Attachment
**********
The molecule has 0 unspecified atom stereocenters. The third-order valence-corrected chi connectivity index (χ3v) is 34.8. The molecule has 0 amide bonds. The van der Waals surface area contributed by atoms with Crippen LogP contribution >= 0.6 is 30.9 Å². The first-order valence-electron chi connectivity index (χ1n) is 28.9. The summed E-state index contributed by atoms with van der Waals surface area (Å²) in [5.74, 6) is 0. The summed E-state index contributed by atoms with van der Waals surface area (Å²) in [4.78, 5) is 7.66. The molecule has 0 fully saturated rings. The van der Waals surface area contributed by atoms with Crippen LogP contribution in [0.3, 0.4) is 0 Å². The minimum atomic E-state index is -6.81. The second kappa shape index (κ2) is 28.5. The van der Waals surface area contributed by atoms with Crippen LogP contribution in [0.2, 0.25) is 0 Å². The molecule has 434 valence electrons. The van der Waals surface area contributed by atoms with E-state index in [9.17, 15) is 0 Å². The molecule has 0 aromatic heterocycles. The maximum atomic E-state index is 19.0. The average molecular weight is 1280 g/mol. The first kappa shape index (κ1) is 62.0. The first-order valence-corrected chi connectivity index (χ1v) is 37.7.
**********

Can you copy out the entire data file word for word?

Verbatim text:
The molecule has 0 unspecified atom stereocenters. The third-order valence-corrected chi connectivity index (χ3v) is 34.8. The molecule has 0 amide bonds. The van der Waals surface area contributed by atoms with Crippen LogP contribution >= 0.6 is 30.9 Å². The first-order valence-electron chi connectivity index (χ1n) is 28.9. The summed E-state index contributed by atoms with van der Waals surface area (Å²) in [5.74, 6) is 0. The summed E-state index contributed by atoms with van der Waals surface area (Å²) in [4.78, 5) is 7.66. The molecule has 0 fully saturated rings. The van der Waals surface area contributed by atoms with Crippen LogP contribution in [0.3, 0.4) is 0 Å². The minimum atomic E-state index is -6.81. The second kappa shape index (κ2) is 28.5. The van der Waals surface area contributed by atoms with Crippen LogP contribution in [0.2, 0.25) is 0 Å². The molecule has 434 valence electrons. The van der Waals surface area contributed by atoms with E-state index in [9.17, 15) is 0 Å². The molecule has 0 aromatic heterocycles. The maximum atomic E-state index is 19.0. The average molecular weight is 1280 g/mol. The first kappa shape index (κ1) is 62.0. The first-order valence-corrected chi connectivity index (χ1v) is 37.7.